Lockdown anniversary: Convenience stores ‘more appreciated than ever’
A minute’s silence was held across Northern Ireland on 23rd March to mark the first anniversary of the Covid lockdown. Tributes have been paid to those who lost loved ones – and to all the frontline workers – including retailers and their staff who stepped up to the mark – supplying essential goods and services.
Convenience stores have taken on a new importance over the past 12 months as people spend more time in their local community, according to new research commissioned by PayPoint.
PayPoint sales data confirms increased reliance on independent retailers, revealing an average basket spend increase of 33% year-on-year, rising from £5.61 in February 2020 to £7.47 in February 2021. The UK’s average basket spend peaked at £8.10 in April last year and this momentum has been sustained throughout Covid-19 pandemic as people continue to choose to shop locally.
Conducted by One Poll, the survey revealed that two in three said their local convenience store has become more important to them over the past 12 months and 22% relied on their local convenience store to supply essentials unavailable elsewhere (eg supermarkets) during lockdown.
The reliability of the local convenience store has also been recognised. More than a quarter of respondents (27%) say they will do more local shopping after lockdown has ended, a sign that the neighbourhood shop has become a cornerstone of communities up and down the country. The best is yet to come, says the survey, as Gen Z rank the cornershop as the most valuable local institution.
On the anniversary of the UK entering lockdown on March 23 2020, NFRN National President Stuart Reddish reflects on the past year for independent retailers.
When the Prime Minister announced the first national lockdown on March 22 last year, nobody knew what the future held and how long the situation would last.
“Despite all the uncertainty and unprecedented changes to everyday life that the Covid pandemic presented, retailers throughout the UK and Ireland rose to each and every challenge. The NFRN quickly responded to the first lockdown by launching its highly successful Shop Local, Shop Little campaign to support its members, and more and more people turned to their smaller local stores for their essential goods” he said.
“In spite of all the difficulties and personal risk presented by the pandemic, thousands of retailers have continued to go above and beyond to serve their communities. Many have introduced home delivery services for the elderly and vulnerable, while others have increased their charitable work by providing food and other essentials free of charge to the needy.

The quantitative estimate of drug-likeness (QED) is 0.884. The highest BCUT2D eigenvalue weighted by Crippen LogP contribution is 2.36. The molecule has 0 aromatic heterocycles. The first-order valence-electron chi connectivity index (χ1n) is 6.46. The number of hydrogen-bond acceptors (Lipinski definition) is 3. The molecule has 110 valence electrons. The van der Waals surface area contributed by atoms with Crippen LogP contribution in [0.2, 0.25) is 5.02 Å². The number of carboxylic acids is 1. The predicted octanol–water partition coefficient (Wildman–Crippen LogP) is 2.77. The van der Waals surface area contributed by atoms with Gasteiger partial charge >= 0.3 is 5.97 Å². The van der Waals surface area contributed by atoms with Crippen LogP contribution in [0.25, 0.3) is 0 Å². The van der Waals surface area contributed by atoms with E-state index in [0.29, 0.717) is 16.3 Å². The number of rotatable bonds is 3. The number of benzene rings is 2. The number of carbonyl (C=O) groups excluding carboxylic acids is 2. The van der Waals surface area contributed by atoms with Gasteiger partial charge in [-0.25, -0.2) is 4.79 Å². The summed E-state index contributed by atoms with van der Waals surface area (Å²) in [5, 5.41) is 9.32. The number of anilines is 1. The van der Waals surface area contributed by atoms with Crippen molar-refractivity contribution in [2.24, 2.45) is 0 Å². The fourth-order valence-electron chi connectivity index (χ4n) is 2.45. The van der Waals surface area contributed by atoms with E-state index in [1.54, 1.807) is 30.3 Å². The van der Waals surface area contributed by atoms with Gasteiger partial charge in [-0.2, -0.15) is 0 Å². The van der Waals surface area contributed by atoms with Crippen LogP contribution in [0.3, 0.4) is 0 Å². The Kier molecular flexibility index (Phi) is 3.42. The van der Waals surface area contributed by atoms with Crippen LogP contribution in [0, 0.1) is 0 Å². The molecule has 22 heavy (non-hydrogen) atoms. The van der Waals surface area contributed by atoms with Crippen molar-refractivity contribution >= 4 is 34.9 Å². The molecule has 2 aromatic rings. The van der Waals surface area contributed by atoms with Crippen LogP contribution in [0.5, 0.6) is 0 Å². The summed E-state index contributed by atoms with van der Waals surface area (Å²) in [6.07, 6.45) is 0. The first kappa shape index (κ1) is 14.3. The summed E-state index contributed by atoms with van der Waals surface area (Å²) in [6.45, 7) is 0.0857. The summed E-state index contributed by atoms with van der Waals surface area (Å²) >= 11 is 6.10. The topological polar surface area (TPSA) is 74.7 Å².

“The NFRN soon realised that some of its members were struggling and needed financial help to see them through these hard times. With support from its districts and branches and retail partners, the Covid-19 Hardship Fund was created, reaching a total of £250,000.
“So far £125,000 has been paid out in grants to more than 100 businesses suffering severe financial difficulties caused by forced closure or decimated footfall due to the government restrictions” said Stuart.
However, a major negative among all the positives provided by the retail industry has been the increase in verbal and physical attacks on shopworkers.
Be Kind, Be Patient
This prompted the NFRN to launch a poster campaign – Be Kind, Be Patient – which urged people to wear face masks and treat staff and other customers with respect while shopping in their local stores.
While the vast majority of customers appreciate the hard work and determination of retailers to serve and protect them, unfortunately a small minority have continued to verbally and physically assault staff, particularly around the issue of enforcing the wearing of face coverings.
“This is completely unacceptable. The NFRN has stepped up the pressure on the government to introduce tougher punishment for those who carry out these despicable crimes and will continue to lobby MPs to provide the protection that shopworkers deserve” he said.
“To say the last year has been hard for businesses is, of course, a huge understatement, but I am extremely proud of the way our members have responded to the challenges.
“Now, as we come out of this latest lockdown, hopefully we can all look forward to a better and brighter future.”